You might think that wine is the focus of my profession, but a sommelier must be just as prepared to offer advice on spirits as well.
This is one of the reasons why the Diploma course has a unit dedicated solely to spirits of the world, including:
Other, more specialised spirits (for example, mezcal, pisco and pastis) are covered as well.
Given the distinct characteristics that separate spirits from wine, an entirely separate Systematic Approach to Tasting (SAT) has been developed by the WSET to objectively categorise spirits.
During my studies I developed a note for spirits, modelled directly on the Rational Wine Note.
I now offer it here for your personal use:
Similar to the updated Rational Wine Note, I have presented it as a four-page document for double-sided, two-per-page printing.
You’ll quickly notice some key differences between the spirits note and the wine note:
- Different set of colour designations
- Maturation categories
- Simpler scale, no Medium(+/-)
In addition, when tasting spirits it is recommended to add a few drops of water to bring out more of its aromas and flavours, as these become more volatile in the presence of water.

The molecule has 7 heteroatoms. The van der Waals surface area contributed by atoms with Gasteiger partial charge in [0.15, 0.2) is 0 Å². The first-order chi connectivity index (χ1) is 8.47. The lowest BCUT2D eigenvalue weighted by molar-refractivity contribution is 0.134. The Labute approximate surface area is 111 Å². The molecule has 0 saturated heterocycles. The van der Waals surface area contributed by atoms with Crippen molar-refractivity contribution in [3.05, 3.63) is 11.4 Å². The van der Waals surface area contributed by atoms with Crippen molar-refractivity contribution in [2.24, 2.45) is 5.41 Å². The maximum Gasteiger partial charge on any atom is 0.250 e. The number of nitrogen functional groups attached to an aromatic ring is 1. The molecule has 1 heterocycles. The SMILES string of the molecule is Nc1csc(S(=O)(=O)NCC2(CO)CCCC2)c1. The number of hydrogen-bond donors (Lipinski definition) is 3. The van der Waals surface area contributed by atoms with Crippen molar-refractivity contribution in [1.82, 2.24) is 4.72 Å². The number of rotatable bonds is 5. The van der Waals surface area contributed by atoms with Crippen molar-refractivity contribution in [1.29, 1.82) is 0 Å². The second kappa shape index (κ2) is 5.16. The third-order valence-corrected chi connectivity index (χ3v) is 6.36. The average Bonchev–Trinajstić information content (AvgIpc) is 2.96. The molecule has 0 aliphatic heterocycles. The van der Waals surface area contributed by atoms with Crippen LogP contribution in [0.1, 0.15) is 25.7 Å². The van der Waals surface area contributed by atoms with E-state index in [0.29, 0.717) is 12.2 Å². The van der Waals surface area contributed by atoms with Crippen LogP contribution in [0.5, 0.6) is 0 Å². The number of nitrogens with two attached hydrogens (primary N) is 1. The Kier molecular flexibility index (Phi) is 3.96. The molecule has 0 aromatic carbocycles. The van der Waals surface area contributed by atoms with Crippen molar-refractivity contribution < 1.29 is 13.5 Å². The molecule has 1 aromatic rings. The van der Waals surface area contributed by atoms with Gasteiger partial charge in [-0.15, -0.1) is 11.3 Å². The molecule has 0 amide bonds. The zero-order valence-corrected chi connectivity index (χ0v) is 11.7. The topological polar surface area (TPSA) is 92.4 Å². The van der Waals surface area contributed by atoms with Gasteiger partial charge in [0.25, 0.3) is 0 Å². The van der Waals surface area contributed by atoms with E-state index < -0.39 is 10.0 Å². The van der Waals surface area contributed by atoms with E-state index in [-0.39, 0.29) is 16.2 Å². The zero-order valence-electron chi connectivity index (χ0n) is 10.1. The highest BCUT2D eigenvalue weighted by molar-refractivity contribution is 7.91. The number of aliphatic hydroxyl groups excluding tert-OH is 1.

Water also exposes anise-flavoured spirits via louching, causing the solution to become milky/cloudy.
Of course, when objectively tasting spirits you should always have them neat.
This is in contrast to real-world situations where patrons would usually ask for spirits to be mixed, whether in a cocktail or simply with soda.
By learning to taste spirits neat, you will develop a deeper appreciation of what exactly goes into your cocktail. Who knows, you might eventually change your tastes, no longer ordering that bourbon+coke or gin+tonic that was your go-to order at the bar.
Read more: The 3 Gateways of Wine